same image by obedience. Whoso thus “looketh into the perfect law of liberty,”
and continueth therein, abideth in that law, and in so doing abideth
in Christ;’ [St. John xv. 4, 5.] he being not a forgetful hearer, but
a doer of the work, this man shall be blessed in his deed, or rather
in his conduct, in all that he doeth: “look, whatsoever he doeth it shall
But on the contrary, if any among you seem to be religious, i.
e. a worshipper of God, a devout person, and bridleth not his tongue,
but deceiveth his own heart, this man’s religion is vain. The first
indication of the heart not being right with God is the tongue; and this
will show itself in apparently religious persons, when the “candle of the
Lord " [Prov. xx. 27.] is used by them, not “to search the inward parts,”
but to see the faults of others; when they behold others in the glass of
God’s Word, not themselves; are given to censure, envious judging, and
other worldly converse. Their “religion,” i. e. their worship of God, must
be “vain;” their prayers are not heard; there is no love of God, and therefore
no real devotion.
What, therefore, is that “meekness” wherewith we are to receive the
engrafted saving Word? St. James describes it after his manner in a few
words: Pure religion, and undefiled, the acceptable sacrifice without
blemish, before God and the Father is this, To visit the fatherless
and widows in their affliction, and to keep himself unspotted from the
world. It is that same acceptableness which the Judge Himself describes
at the last day, “I was sick and ye visited Me;” it is the law of love
as Christ hath loved us, viz. “to comfort all that mourn ; “ [Isa. lxi.
2] it is to be in this world even as Christ Himself was. This is the love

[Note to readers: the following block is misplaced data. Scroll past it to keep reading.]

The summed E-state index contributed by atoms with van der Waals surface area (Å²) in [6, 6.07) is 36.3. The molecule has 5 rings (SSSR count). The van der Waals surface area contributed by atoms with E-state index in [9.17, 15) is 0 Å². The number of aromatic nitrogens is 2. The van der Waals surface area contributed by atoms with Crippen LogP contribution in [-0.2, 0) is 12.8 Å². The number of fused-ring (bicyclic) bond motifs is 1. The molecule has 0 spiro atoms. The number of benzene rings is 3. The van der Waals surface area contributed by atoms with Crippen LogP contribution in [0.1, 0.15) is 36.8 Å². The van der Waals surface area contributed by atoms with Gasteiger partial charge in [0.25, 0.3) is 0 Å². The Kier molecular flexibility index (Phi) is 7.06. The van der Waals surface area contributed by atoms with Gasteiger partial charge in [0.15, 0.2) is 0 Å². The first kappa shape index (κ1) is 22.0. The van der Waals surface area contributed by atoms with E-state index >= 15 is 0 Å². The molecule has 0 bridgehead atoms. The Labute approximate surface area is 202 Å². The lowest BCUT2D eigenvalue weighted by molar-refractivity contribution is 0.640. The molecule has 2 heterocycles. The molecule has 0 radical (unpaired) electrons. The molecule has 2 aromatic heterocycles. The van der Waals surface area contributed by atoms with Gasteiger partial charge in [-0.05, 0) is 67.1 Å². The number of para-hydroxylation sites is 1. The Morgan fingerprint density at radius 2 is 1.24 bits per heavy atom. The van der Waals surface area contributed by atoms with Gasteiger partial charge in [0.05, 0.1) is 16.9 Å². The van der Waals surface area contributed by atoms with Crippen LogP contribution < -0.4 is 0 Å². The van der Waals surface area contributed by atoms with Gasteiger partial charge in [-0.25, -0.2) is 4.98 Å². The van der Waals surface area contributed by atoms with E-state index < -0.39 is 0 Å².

of God; these are its unfailing fruits. But together with this charity
to others must be the keeping of our own heart; “to keep himself unspotted
from the world “—from the touch of that wicked one—any secret love of sin;
for “if any man love the world,” says St. John, “the love of the Father
is not in him.” [1 St. John ii.15.] (for the second part, on the Gospel.)
Now it may be observed, that this short lesson from St. James is to
teach us what will render our religion substantial and our prayers effectual
“Ye are My friends,” says our Lord, “if ye do whatsoever I command you.”
This friendship with God, as our Lord is pleased to express it, this having
His ears open unto our prayers, depends on this life of active charity
and purity of heart. As St. John also says, “Whatsoever we ask we receive
of Him, because we keep His commandments." [1 St. John iii. 22.]
This is especially to be noticed on this Sunday, because it is Rogation
Sunday—the Sunday of prayer and supplication—the season in which we wait
for the coming of the Comforter; the pledge and promise of Whose coming
is attached to this obedience. “If ye love Me, keep My commandments, and
I will pray the Father, and He shall give you another Comforter, that He
may abide with you for ever.”